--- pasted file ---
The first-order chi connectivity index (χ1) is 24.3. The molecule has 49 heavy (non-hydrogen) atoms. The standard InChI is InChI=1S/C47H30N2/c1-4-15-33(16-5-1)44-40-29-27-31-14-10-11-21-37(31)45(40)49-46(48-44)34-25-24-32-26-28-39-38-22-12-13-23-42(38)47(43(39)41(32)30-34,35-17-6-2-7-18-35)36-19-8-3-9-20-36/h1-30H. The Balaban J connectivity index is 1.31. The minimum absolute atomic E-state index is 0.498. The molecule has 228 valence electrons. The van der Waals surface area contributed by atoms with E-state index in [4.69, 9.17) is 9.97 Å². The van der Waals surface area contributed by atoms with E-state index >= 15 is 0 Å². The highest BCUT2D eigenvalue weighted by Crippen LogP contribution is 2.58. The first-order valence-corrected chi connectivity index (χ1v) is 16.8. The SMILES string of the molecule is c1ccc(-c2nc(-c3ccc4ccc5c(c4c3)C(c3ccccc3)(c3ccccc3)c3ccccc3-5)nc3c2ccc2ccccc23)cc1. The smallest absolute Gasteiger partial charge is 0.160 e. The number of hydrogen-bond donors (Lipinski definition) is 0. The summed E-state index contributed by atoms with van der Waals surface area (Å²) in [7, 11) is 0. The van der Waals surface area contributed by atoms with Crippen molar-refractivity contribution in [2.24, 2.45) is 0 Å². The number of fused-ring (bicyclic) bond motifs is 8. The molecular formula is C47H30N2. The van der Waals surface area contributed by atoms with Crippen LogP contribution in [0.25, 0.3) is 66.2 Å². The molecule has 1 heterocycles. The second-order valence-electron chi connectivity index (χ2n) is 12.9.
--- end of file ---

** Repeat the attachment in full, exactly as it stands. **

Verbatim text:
The first-order chi connectivity index (χ1) is 24.3. The molecule has 49 heavy (non-hydrogen) atoms. The standard InChI is InChI=1S/C47H30N2/c1-4-15-33(16-5-1)44-40-29-27-31-14-10-11-21-37(31)45(40)49-46(48-44)34-25-24-32-26-28-39-38-22-12-13-23-42(38)47(43(39)41(32)30-34,35-17-6-2-7-18-35)36-19-8-3-9-20-36/h1-30H. The Balaban J connectivity index is 1.31. The minimum absolute atomic E-state index is 0.498. The molecule has 228 valence electrons. The van der Waals surface area contributed by atoms with E-state index in [4.69, 9.17) is 9.97 Å². The van der Waals surface area contributed by atoms with E-state index >= 15 is 0 Å². The highest BCUT2D eigenvalue weighted by Crippen LogP contribution is 2.58. The first-order valence-corrected chi connectivity index (χ1v) is 16.8. The SMILES string of the molecule is c1ccc(-c2nc(-c3ccc4ccc5c(c4c3)C(c3ccccc3)(c3ccccc3)c3ccccc3-5)nc3c2ccc2ccccc23)cc1. The smallest absolute Gasteiger partial charge is 0.160 e. The number of hydrogen-bond donors (Lipinski definition) is 0. The summed E-state index contributed by atoms with van der Waals surface area (Å²) in [7, 11) is 0. The van der Waals surface area contributed by atoms with Crippen molar-refractivity contribution in [2.24, 2.45) is 0 Å². The number of fused-ring (bicyclic) bond motifs is 8. The molecular formula is C47H30N2. The van der Waals surface area contributed by atoms with Crippen LogP contribution in [0.25, 0.3) is 66.2 Å². The molecule has 1 heterocycles. The second-order valence-electron chi connectivity index (χ2n) is 12.9.